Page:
The Georgia Legislature is considering a new law that would make significant changes to the benefits that injured workers receive in this state.
Some of the proposed changes would be beneficial to injured workers. For instance the bill would raise the cap on weekly income benefits (also known as TTD Benefits) from $500.00 to $525.00. In addition, the bill would require insurance companies to reimburse injured workers for mileage expenses within 15 days of being notified of the same.
However, the biggest change proposed in the bill, known as House Bill 154, would limit the time period in which an injured worker can receive medical treatment. Under the proposed change any worker whose injury is not deemed "catastrophic" will only be entitled to medical treatment for a maximum of 400 weeks from the date of the injury. Under current law, injured workers can continue to receive medical treatment for their lifetimes, as long as that treatment is related to their original work injuries.
Read the text of House Bill 154 here:
The Georgia Legislature is considering a new law that would make significant changes to the benefits that injured workers receive in this state.
When a doctor releases an injured worker to light-duty work, or work with restrictions (such as no lifting over 10 pounds, or limited standing) the worker’s employer may offer the worker a light-duty job to accommodate those restrictions.
Thus, a worker who previously operated a forklift or stood at an assembly line all day may find himself answering phones or filing papers instead. Sometimes, these new light-duty jobs can continue for months or even years.
But what happens when an injured worker returns to a light-duty job, only to have his condition worsen later? The courts have found that when this happens the injured worker has suffered either a “change of condition,” or a “fictional new injury.”Continue Reading...
Workers' compensation laws are similar in many states, but each state has its own unique workers' compensation laws and employees of the federal government are covered under the FederalEmployees Compensation Act (FECA) or the Longshore and Harborworkers' Compensation Act.
Here is a summary of these rights:
- If you are injured on the job, you may receive medical, rehabilitation and income benefits. These benefits are provided to help you return to work. Your dependents may also receive benefits if you die as a result of a job-related injury.
- Your employer is required to post a list of at least six doctors or the name of the certified WC/MCO which provides medical care. You may choose a doctor from the list and make one change to another doctor on the list without the permission of your employer. However, in an emergency, you may get temporary medical care from any doctor until the emergency is over; then you must get treatment from a doctor on the posted list.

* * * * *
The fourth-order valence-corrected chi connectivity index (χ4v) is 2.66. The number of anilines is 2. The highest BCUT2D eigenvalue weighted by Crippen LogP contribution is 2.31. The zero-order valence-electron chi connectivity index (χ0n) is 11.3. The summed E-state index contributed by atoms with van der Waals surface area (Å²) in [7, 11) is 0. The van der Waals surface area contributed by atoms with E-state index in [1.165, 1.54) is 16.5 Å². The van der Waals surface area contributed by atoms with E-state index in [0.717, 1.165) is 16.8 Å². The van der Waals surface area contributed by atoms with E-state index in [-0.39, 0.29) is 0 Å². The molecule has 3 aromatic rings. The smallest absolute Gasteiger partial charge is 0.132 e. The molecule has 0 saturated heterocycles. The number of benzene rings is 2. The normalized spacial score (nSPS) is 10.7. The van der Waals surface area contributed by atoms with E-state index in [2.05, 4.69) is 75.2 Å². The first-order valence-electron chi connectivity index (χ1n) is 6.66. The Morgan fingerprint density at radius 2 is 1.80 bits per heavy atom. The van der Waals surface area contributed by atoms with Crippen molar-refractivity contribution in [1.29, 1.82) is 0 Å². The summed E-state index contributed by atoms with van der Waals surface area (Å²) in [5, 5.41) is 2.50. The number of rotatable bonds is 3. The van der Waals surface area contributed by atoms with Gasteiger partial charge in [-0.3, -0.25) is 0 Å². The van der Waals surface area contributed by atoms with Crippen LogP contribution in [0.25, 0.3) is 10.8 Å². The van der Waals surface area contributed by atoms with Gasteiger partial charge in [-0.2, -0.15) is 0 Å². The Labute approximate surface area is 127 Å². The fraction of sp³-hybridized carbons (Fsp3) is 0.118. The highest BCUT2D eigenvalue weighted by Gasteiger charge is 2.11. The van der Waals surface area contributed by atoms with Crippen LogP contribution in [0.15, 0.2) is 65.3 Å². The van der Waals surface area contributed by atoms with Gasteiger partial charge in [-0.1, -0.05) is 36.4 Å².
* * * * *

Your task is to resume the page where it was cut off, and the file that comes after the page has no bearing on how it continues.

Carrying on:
- Your authorized doctor bills, hospital bills, rehabilitation in some cases, physical therapy, prescriptions and necessary travel expenses will be paid if injury was caused by an accident on the job.
- You are entitled to weekly income benefits if you have more than seven days of lost time due to an injury. Your first check should be mailed to you within 21 days after the first day you missed work. If you are out more than 21 consecutive days due to your injury, you will be paid for the first week.
- Accidents are classified as being either catastrophic or non-catastrophic. Catastrophic injuries are those involving amputations, severe paralysis, severe head injuries, severe burns, blindness, or of a nature and severity that prevents the employee from being able to perform his or her prior work and any work available in substantial numbers within the national economy.
- In catastrophic cases, you are entitled to receive two-thirds of your average weekly wage up to the maximum allowed under the law for a job-related injury for as long as you are unable to return to work. You are also entitled to receive medical and vocational rehabilitation benefits to help in recovering from your injury. Your employer will advise you of the amount of your weekly benefit.
- In all other cases (non-catastrophic), you are entitled to receive two-thirds of your average weekly wage but not more than the maximum allowed under the law for a job-related injury. You will receive these weekly benefits as long as you are totally disabled, but no longer than 400 weeks. If you are not working and it is determined that you have been capable of performing work with restrictions for 52 consecutive weeks or 78 aggregate weeks, your weekly income benefits will be reduced to two-thirds of your average weekly wage, but no more than the maximum allowed under the law, not to exceed 350 weeks.
- When you are able to return to work but can only get a lower paying job as a result of your injury, you are entitled to a weekly benefit of not more than the maximum allowed under the law for no longer than 350 weeks.
- Your dependent(s), in the event you die as a result of an on-the-job accident, will receive burial expenses up to the maximum allowed under the law and two-thirds of your average weekly wage, but not more than the maximum allowed under the law. A widowed spouse with no children will be paid a maximum allowed by law at the time of injury. Benefits continue until he/she remarries or openly cohabits with a person of the opposite sex.